The Bigger Picture – Mexico’s Expanding Waistline

By: Lisa Coleman

I was going to say Holy Guacamole, but it was far too cliché for a very real and deadly serious problem happening in Mexico.  And this has nothing to do with drug cartels…. When I’m not dedicated to blogging about Mexico, you can find me behind my desk at RecoverRite® changing the world one heart patient at a time. Since starting the business after my mother’s heart attack several years ago, I have become acutely and personally aware of the impact of heart disease.

It’s no secret that America is getting fatter. In 2010, it was predicted that heart disease cost the U.S. $316.4 billion (including health care services, medication and lost productivity). Our society is not getting healthier. The American Heart Association estimates that 81,100,000  people (one in three) in the U.S. have cardiovascular disease, many having more than one disorder, which causes one out of every six deaths. Unfortunately, things aren’t much better in Mexico.

The press seems all consumed with discussing the loss of life from drug violence, but not too many are writing stories about Mexico’s bigger killers… obesity and heart disease. With a high poverty level, combined with cigarettes, cheap processed food and the greatest consumption of Coca Cola per capita in the world, Mexico’s health issues are growing at an alarming rate. With 73% of Mexicans overweight or obese, and the smoking problem at epidemic levels (with almost 40% of the male population in their 20s being smokers), it’s time for education and a commitment to change the health and future of a country.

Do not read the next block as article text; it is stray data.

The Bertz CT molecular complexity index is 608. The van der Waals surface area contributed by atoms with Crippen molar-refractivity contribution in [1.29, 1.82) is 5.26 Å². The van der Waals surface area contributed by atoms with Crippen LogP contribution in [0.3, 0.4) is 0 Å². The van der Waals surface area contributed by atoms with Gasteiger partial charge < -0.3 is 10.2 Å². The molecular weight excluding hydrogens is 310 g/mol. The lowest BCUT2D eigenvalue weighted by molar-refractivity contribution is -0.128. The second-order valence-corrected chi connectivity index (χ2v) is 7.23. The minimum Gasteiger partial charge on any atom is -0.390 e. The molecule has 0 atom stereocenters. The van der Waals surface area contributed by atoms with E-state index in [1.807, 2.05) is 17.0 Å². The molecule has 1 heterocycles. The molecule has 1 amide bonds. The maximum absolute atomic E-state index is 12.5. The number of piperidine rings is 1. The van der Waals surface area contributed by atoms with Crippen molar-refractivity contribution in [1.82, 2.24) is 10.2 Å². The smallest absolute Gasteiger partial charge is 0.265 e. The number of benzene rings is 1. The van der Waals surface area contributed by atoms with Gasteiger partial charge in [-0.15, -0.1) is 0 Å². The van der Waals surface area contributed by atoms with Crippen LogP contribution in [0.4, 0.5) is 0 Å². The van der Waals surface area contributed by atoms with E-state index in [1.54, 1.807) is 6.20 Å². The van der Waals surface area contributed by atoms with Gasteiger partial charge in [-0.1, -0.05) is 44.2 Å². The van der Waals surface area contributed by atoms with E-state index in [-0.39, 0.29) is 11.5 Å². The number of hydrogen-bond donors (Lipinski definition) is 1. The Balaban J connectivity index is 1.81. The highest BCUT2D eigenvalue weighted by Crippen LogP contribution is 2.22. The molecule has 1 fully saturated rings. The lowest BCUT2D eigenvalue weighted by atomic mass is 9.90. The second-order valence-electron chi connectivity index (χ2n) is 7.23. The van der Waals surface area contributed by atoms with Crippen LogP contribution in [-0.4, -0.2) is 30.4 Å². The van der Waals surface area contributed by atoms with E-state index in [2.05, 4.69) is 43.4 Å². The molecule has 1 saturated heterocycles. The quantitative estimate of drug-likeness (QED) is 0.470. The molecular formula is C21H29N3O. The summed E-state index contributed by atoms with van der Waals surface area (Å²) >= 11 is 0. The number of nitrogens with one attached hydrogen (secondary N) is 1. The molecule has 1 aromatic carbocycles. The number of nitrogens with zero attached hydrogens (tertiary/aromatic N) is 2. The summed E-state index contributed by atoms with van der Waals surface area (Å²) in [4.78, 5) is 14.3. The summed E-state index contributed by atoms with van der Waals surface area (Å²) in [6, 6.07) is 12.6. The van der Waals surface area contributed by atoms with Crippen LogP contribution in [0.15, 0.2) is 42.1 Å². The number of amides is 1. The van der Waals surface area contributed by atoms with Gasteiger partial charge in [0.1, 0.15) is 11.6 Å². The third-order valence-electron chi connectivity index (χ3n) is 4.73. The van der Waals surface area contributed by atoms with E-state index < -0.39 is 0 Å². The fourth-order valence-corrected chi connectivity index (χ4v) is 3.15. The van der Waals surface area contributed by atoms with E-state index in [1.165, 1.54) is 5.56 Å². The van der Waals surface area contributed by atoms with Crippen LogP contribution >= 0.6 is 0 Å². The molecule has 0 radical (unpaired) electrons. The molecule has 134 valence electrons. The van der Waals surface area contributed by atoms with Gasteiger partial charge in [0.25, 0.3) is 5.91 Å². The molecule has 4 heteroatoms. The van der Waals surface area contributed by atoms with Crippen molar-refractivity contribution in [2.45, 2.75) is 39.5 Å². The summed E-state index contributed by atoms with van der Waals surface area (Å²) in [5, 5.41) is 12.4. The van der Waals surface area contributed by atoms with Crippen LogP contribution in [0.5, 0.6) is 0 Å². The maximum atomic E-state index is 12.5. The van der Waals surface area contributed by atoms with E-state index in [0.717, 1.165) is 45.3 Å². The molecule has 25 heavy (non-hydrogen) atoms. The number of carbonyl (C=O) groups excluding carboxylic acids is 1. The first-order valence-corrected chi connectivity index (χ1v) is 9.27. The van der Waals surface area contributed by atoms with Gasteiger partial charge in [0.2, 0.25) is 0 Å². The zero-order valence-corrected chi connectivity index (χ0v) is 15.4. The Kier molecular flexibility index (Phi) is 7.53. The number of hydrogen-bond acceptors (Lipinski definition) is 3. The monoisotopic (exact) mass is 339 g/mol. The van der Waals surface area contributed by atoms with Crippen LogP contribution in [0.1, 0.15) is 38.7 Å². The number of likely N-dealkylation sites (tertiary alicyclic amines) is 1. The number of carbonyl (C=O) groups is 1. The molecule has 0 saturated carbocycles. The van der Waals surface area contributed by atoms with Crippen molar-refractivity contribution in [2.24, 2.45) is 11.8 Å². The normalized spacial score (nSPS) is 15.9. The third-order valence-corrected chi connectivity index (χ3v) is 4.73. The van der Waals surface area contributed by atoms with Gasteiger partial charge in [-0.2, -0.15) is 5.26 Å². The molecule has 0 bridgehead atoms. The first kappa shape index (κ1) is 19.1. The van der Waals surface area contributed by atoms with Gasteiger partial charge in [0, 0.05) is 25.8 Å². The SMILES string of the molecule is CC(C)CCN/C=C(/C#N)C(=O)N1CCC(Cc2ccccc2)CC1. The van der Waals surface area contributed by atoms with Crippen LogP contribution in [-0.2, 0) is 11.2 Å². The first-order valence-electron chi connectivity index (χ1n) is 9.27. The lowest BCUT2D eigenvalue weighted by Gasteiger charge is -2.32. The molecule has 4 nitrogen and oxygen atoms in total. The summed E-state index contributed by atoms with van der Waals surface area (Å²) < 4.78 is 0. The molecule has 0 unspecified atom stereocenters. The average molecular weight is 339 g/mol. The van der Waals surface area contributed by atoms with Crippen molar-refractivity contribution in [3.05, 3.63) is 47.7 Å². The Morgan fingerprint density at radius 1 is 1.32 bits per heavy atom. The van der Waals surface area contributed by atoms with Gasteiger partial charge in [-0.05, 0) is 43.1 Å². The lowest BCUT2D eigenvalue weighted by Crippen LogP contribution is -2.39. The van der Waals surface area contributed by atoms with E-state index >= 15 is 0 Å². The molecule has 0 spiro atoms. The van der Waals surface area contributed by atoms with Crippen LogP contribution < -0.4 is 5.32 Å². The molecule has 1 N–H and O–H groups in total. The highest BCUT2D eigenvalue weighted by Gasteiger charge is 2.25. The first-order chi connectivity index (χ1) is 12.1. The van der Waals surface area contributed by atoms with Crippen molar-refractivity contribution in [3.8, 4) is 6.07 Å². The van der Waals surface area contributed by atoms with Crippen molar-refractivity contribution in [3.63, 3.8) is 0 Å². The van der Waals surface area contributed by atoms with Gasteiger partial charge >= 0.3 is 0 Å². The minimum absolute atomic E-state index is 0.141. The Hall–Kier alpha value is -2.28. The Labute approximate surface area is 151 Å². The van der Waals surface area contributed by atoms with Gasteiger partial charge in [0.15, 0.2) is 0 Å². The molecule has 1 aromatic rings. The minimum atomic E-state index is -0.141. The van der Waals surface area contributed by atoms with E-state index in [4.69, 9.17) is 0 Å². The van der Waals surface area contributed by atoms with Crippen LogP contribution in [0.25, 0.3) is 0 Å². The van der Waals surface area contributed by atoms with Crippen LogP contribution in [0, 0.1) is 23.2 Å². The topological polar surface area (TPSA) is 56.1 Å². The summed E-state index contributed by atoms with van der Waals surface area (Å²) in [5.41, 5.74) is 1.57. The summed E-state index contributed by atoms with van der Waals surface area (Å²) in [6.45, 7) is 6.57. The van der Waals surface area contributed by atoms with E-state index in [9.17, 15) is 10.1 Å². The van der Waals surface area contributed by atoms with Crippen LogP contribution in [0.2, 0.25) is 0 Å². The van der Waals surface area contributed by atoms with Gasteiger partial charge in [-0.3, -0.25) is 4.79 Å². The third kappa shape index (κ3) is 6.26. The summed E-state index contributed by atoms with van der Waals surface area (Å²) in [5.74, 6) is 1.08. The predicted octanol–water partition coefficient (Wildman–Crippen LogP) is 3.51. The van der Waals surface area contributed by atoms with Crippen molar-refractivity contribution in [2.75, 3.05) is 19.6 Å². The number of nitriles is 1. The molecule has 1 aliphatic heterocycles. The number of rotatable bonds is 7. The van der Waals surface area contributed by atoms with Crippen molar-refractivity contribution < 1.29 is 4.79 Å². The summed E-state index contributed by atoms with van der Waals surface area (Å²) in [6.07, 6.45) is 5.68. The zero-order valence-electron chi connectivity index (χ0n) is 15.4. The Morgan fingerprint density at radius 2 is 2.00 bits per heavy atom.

The rate of heart disease in Mexico has nearly doubled in thirty years, and according to an article on Reuters website, “half of women were found to have abdominal obesity (defined as having a waist size of about 35 inches for women, 40 inches for men).High blood pressure was not far behind — affecting almost 30 percent of both men and women. Meanwhile, about 13 percent of adults had diabetes, and a similar percentage had high cholesterol.”

Mexico is second only to the U.S. in obesity so their struggles will undoubtedly continue. But I have to believe that information and education can change the fate of a generation. Perhaps there will be a public outcry for healthy options, and maybe (someday), the dangers of smoking will be taught to the Mexican youth. My hope is the new administration that takes the reins in 2012 will put health on the agenda and save the hearts of the beautiful Mexican people.

You only have one body… treat it well.

Disclosure: I am being compensated for my work in creating and managing content as a Community Manager for the México Today Program. All stories, opinions and passion for all things México shared here are completely my own. Mexico Today is a joint public and private sector initiative designed to help promote Mexico as a global business partner and an unrivaled tourist destination.